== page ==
Los Angeles Times
South side of the 6700 block of Hollywood Boulevard
Mack Sennett once aspired to be an opera singer but instead made his mark as early Hollywood's master of mirth.
Sennett began his career as a performer in a Baptist church choir in New York. He landed a few odd acting jobs after that and in 1909 wormed his way into the old Biograph Studios, where he was able to observe the work of D.W. Griffith and Mary Pickford.
That was the end of his brief acting career and the start of his life a director and producer of film comedies. In his rise to fame, Sennett discovered more talent than anyone before or after him.
Those who first set their feet on the rode ro movie fame via Sennett's slapstick comedies included Charles Chaplin, Marie Dressler, Wallace Beery, Gloria Swanson, Harry Langdon, Polly Moran, Chester Conklin, Harold Lloyd, Phyllis Haver, Mack Swain, Webber and Fields, Buster Keaton, Bebe Daniels, Charlie Murray, Hal Roach, Marie Prevost and Eddie Foy.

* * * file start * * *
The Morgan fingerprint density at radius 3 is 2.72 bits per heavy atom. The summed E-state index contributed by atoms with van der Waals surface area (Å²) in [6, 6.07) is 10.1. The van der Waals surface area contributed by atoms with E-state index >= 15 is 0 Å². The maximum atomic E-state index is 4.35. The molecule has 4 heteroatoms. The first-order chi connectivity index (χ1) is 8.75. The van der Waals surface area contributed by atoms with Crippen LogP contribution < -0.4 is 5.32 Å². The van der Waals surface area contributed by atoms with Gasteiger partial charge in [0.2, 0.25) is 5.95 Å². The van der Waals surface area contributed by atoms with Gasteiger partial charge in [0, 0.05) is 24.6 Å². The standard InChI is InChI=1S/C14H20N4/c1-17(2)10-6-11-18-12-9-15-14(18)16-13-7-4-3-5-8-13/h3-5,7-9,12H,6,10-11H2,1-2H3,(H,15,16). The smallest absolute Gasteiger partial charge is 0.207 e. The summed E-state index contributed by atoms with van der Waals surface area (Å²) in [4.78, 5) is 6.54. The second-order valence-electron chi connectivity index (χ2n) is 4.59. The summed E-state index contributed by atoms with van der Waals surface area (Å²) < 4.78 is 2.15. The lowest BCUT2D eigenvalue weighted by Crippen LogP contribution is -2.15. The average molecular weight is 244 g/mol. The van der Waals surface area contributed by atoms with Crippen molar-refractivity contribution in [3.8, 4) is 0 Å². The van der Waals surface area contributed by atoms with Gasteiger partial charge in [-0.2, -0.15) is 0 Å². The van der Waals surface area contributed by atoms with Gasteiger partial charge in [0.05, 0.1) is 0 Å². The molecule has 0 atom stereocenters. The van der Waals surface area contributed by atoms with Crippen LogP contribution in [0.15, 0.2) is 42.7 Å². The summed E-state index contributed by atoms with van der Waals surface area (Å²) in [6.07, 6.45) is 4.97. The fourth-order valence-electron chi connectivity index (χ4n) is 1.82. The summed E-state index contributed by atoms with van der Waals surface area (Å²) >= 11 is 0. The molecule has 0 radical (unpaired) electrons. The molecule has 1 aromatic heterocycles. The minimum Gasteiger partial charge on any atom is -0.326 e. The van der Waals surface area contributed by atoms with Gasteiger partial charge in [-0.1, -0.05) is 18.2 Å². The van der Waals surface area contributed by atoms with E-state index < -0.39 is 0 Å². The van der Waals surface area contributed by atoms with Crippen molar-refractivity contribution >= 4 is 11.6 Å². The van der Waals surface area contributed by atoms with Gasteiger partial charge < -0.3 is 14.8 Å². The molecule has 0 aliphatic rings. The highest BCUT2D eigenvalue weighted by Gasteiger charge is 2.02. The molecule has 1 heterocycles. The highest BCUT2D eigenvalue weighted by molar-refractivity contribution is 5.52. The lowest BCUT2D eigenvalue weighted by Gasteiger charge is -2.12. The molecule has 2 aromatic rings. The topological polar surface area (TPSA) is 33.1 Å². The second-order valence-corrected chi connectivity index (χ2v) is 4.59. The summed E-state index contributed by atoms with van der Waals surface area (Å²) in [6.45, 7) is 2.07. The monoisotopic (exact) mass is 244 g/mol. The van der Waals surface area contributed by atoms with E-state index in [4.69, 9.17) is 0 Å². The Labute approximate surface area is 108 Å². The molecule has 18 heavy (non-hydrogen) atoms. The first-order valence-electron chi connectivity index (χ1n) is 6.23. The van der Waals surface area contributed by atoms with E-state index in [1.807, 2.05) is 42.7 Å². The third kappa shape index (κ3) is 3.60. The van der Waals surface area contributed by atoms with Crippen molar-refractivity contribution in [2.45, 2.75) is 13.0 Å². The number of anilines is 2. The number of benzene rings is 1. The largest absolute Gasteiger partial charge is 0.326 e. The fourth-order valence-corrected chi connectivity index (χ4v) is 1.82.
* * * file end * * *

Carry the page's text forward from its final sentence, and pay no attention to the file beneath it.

One of his most notable products was actress Mabel Normand — who died in her mid-30s — with whom he had a long romance.
A pioneer of the silents, Sennett was faced with obsolescence when sound came in. But he defied the pessimists and cranked out 80 sound comedies and his slapstick became even more popular.
He moved to Paramount where he introduced Bing Crosby and W.C. Fields, and later to 20th Century-Fox to serve briefly as an associate producer.
At the peak of his career, Sennett owned three homes which became the scene of lavish parties for friends and employees. He lived a madcap, extravagant life and became known and loved as the kind of comedy.
Points of interest
|1931||Best Short Subject - Comedy||The Loud Mouth||Nomination|
|1931||Best Short Subject - Novelty||Wrestling Swordfish||Win|